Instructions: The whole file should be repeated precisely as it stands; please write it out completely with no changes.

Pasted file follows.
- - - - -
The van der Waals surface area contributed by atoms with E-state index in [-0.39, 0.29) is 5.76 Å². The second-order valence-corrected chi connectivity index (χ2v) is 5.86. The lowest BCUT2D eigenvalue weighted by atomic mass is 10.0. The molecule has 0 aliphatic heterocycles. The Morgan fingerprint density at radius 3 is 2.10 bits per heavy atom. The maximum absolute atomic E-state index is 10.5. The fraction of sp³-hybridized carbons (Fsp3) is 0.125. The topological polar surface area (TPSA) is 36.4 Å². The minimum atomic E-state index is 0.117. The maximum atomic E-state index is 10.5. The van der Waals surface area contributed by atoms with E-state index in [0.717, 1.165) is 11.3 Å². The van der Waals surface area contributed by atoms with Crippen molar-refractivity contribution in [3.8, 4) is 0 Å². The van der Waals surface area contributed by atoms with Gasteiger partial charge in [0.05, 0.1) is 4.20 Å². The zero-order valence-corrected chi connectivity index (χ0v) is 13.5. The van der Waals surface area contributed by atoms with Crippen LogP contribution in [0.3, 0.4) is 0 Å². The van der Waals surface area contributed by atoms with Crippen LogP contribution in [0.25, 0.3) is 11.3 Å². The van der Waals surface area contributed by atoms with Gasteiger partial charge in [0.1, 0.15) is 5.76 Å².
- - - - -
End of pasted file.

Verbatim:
The van der Waals surface area contributed by atoms with E-state index in [-0.39, 0.29) is 5.76 Å². The second-order valence-corrected chi connectivity index (χ2v) is 5.86. The lowest BCUT2D eigenvalue weighted by atomic mass is 10.0. The molecule has 0 aliphatic heterocycles. The Morgan fingerprint density at radius 3 is 2.10 bits per heavy atom. The maximum absolute atomic E-state index is 10.5. The fraction of sp³-hybridized carbons (Fsp3) is 0.125. The topological polar surface area (TPSA) is 36.4 Å². The minimum atomic E-state index is 0.117. The maximum atomic E-state index is 10.5. The van der Waals surface area contributed by atoms with E-state index in [0.717, 1.165) is 11.3 Å². The van der Waals surface area contributed by atoms with Crippen molar-refractivity contribution in [3.8, 4) is 0 Å². The van der Waals surface area contributed by atoms with Gasteiger partial charge in [0.05, 0.1) is 4.20 Å². The zero-order valence-corrected chi connectivity index (χ0v) is 13.5. The van der Waals surface area contributed by atoms with Crippen LogP contribution in [0.3, 0.4) is 0 Å². The van der Waals surface area contributed by atoms with Crippen LogP contribution in [0.25, 0.3) is 11.3 Å². The van der Waals surface area contributed by atoms with Gasteiger partial charge in [0.1, 0.15) is 5.76 Å².